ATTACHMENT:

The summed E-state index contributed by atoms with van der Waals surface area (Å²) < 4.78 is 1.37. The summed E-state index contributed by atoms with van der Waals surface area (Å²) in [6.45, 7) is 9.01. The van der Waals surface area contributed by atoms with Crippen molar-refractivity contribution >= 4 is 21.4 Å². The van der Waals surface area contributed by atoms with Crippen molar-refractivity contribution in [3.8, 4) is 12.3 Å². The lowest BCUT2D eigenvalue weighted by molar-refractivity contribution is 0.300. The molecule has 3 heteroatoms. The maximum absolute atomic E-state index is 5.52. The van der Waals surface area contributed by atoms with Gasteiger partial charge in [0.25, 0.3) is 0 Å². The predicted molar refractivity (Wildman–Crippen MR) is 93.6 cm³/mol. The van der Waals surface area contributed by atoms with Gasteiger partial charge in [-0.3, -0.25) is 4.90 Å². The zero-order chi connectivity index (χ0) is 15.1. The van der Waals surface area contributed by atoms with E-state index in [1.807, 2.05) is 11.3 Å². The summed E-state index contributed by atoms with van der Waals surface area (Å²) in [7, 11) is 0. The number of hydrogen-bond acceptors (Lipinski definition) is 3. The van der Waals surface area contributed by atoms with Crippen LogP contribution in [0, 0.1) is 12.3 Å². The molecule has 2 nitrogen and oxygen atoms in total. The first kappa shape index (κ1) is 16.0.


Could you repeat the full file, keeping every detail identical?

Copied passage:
The summed E-state index contributed by atoms with van der Waals surface area (Å²) < 4.78 is 1.37. The summed E-state index contributed by atoms with van der Waals surface area (Å²) in [6.45, 7) is 9.01. The van der Waals surface area contributed by atoms with Crippen molar-refractivity contribution >= 4 is 21.4 Å². The van der Waals surface area contributed by atoms with Crippen molar-refractivity contribution in [3.8, 4) is 12.3 Å². The lowest BCUT2D eigenvalue weighted by molar-refractivity contribution is 0.300. The molecule has 3 heteroatoms. The maximum absolute atomic E-state index is 5.52. The van der Waals surface area contributed by atoms with Gasteiger partial charge in [0.25, 0.3) is 0 Å². The predicted molar refractivity (Wildman–Crippen MR) is 93.6 cm³/mol. The van der Waals surface area contributed by atoms with Gasteiger partial charge in [-0.3, -0.25) is 4.90 Å². The zero-order chi connectivity index (χ0) is 15.1. The van der Waals surface area contributed by atoms with E-state index in [1.807, 2.05) is 11.3 Å². The summed E-state index contributed by atoms with van der Waals surface area (Å²) in [7, 11) is 0. The number of hydrogen-bond acceptors (Lipinski definition) is 3. The van der Waals surface area contributed by atoms with Crippen LogP contribution in [0, 0.1) is 12.3 Å². The molecule has 2 nitrogen and oxygen atoms in total. The first kappa shape index (κ1) is 16.0.